# Advice on optimal random-effects structure for not fully crossed repeated-measures design?

I have a study that is designed such that it seems to straddle a within- and between-subject design. I posted about this previously here, but at that stage I was hoping for a simple ANOVA-like solution. I am beginning to think one does not exist and have turned to the multilevel modelling literature instead. If I find a solution here, I will post an answer to the original question as well.

To recap, my study is interested in attitudes toward the homeless and in particular whether ethnicity interacts with homelessness to increase stigma. To study this, participants read vignettes about someone and make ratings related to stigma. My independent variables are whether the character in the vignette has a home or not (homed, homeless) and ethnicity (white, black). In a perfect world, everyone would receive all four resulting conditions (homed-white, homed-black, homeless-white, homeless-black). However, due to time, each participant can receive only two. As such, each participant receives one of the following:

homeless-black / homed-white

homeless-white / homed-black

(the order of the two vignettes counterbalanced for each but that isn't important here – likewise, due to design constraints, we could use only a single name for each black / white character and wanted to use only 1 vignette for each homed and homeless condition)

This looks like a 2 x 2 repeated measures design in that each participant receives both levels of homelessness and both levels of ethnicity, but it isn't quite because they don't receive all four conditions, only two.

My question is, were we to fit this as a multilevel model, would it be appropriate to use the following random-effects structure (for convenience I use lme4 like notation):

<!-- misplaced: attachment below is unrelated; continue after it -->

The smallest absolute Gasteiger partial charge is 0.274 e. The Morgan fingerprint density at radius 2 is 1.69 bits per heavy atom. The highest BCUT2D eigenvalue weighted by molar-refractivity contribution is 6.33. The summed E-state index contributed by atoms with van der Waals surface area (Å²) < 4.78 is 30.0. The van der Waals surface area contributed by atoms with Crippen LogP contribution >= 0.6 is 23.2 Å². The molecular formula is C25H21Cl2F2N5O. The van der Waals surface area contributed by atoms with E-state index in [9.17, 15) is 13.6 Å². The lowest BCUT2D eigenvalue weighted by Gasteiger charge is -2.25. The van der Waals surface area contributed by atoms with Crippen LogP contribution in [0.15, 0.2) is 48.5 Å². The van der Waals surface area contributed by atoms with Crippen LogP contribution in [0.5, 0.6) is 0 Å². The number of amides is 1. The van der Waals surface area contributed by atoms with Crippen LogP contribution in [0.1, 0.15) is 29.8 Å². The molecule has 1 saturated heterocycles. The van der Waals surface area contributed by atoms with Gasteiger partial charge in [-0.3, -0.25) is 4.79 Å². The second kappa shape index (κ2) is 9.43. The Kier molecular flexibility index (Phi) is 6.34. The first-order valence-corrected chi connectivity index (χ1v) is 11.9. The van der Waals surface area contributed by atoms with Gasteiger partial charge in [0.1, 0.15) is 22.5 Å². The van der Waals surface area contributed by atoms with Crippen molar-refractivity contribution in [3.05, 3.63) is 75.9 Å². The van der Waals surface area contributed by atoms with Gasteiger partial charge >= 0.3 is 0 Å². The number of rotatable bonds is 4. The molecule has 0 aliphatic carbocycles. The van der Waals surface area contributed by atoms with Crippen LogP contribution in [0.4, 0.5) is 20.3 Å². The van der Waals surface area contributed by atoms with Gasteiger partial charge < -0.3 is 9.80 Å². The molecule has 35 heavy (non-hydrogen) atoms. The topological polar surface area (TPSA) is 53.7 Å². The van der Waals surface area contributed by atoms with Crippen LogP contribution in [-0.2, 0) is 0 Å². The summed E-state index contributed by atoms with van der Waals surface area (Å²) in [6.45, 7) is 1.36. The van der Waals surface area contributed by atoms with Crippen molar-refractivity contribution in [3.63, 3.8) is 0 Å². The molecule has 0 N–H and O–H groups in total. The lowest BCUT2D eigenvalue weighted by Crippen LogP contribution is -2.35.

stigma ~ home + ethnicity + home:ethnicity +
(home + ethnicity | subject)

This would include a random intercept for each participant, as well as random slopes for the main effects, but exclude the random slope for the interaction as we lack sufficient information to explore within-subject variation in that. Am I correct that this the maximal structure permitted by the data?

Open to any other advice, also, or alternate proposals for analytic approaches!

• This was asked in the previous thread by @Sointu, and is worth asking again. Have you already collected this data or do you still have time to alter the design? The comments and answers in the other thread all seem to converge on the idea that this design is not particularly amenable to your stated research questions. You made it very difficult to de-confound race and homed/homeless in this design and it's not clear that they can be disentangled. Commented Feb 3 at 21:04
• @ErikRuzek, unfortunately the design is locked in at this time and not something I have the power to change due to a few constraints. But this is also only a pilot for now and we'll use a different design. Still, we'll have data and need to do something with it. Given these constraints, and accepting that within-participant variability cannot be modelled for the interaction, does the above model sound okay (at this stage, I should ask... the best we can do)? Or is there another way? Commented Feb 4 at 16:48